1963 Corvette Stingray Split Window: Rarity at its Finest

1963 Chevrolet Corvette Split WindowThere is no car more iconic of American classic car culture than the Chevrolet Corvette. Ask anyone in the country with octane in their blood and lead in their foot and they’ll let you know. The ‘Vette reigns supreme. A beautiful blend of American muscle and sports car styling, the Corvette has been capturing the hearts of car guys since June of 1953, when the first roadster was rolled out. But the top of the heap, the most important Corvette model of all is arguably the 1963 Corvette Stingray.

In 1961, the head of GM’s design studio, Bill Mitchell, released a concept called the Mako Shark. It was brutally angled, muscularly flared and unlike anything on the road at the time. It is all the more surprising that GM took this innovative design, fused it with their Corvette SS racer and came up with a vehicle that would set the entire automotive industry on its head: the 1963 Corvette Sting Ray. The car was low, mean, powerful and beautiful. Exclusive to 1963 was the gorgeous fastback design with a central spine running through the rear windshield. Hence the name split window. Drivers could purchase a V8 engine with 250, 300, 340 or a then unheard of 360 horsepower. This combination of groundbreaking design, power and rarity has led to the 1963 Stingray being one of the most valuable collector cars on the market.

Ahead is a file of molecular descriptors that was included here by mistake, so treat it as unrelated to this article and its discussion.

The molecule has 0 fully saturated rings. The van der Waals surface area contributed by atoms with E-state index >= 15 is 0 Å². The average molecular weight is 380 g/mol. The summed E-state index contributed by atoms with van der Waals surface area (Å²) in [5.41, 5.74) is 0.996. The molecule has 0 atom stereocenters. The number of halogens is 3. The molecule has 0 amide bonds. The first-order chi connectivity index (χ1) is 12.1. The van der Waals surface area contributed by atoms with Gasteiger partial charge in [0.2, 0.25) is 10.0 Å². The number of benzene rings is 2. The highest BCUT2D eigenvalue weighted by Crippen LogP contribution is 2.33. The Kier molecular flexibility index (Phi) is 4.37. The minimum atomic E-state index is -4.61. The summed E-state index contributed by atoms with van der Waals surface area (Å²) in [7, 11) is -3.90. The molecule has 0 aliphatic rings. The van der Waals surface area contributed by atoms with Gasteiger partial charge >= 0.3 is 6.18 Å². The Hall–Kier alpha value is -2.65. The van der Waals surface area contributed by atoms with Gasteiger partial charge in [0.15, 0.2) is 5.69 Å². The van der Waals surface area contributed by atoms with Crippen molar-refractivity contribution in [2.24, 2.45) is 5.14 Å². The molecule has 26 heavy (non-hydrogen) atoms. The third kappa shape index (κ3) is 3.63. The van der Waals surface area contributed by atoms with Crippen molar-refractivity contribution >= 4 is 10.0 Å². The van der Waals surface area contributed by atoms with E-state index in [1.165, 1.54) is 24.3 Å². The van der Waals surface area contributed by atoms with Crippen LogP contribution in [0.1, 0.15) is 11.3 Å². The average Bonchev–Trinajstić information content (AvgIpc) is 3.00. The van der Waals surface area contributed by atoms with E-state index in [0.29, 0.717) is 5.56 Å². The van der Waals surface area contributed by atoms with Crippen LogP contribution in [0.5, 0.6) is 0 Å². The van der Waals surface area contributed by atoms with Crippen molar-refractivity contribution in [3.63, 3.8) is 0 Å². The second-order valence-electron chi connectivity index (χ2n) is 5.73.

1963 Corvette Stingray Split Window is not for the Cost Conscious

Automotive insurance site Haggerty keeps a running tally of average prices for all manner of classics. Even the base L30 Stingray coupe holds an average value of $52,856, which is hardly chump change. If you are looking for a top-spec L84, that number rises to $149,754. However, the standard L84 is not the true top of the heap when it comes to 1963 split window coupes. For that title, look to the limited-run, track-focused Z06 models. These came with the top-spec, fuel-injected engine, heavy-duty suspension, aluminum knock-off wheels, more potent brakes and a limited-slip rear end. The rarest-of-the-rare “big tank” models came with a 36 gallon fiber glass tank for those long road races. A “small tank” model will run you on average $239,385. The “big tank” models are averaging an astonishing $376,695. So if you want the best Corvette money can buy, better start saving up those pennies or maybe take out a second mortgage.

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  • Are there any company’s that have a kit to make conventional c2 into a split window?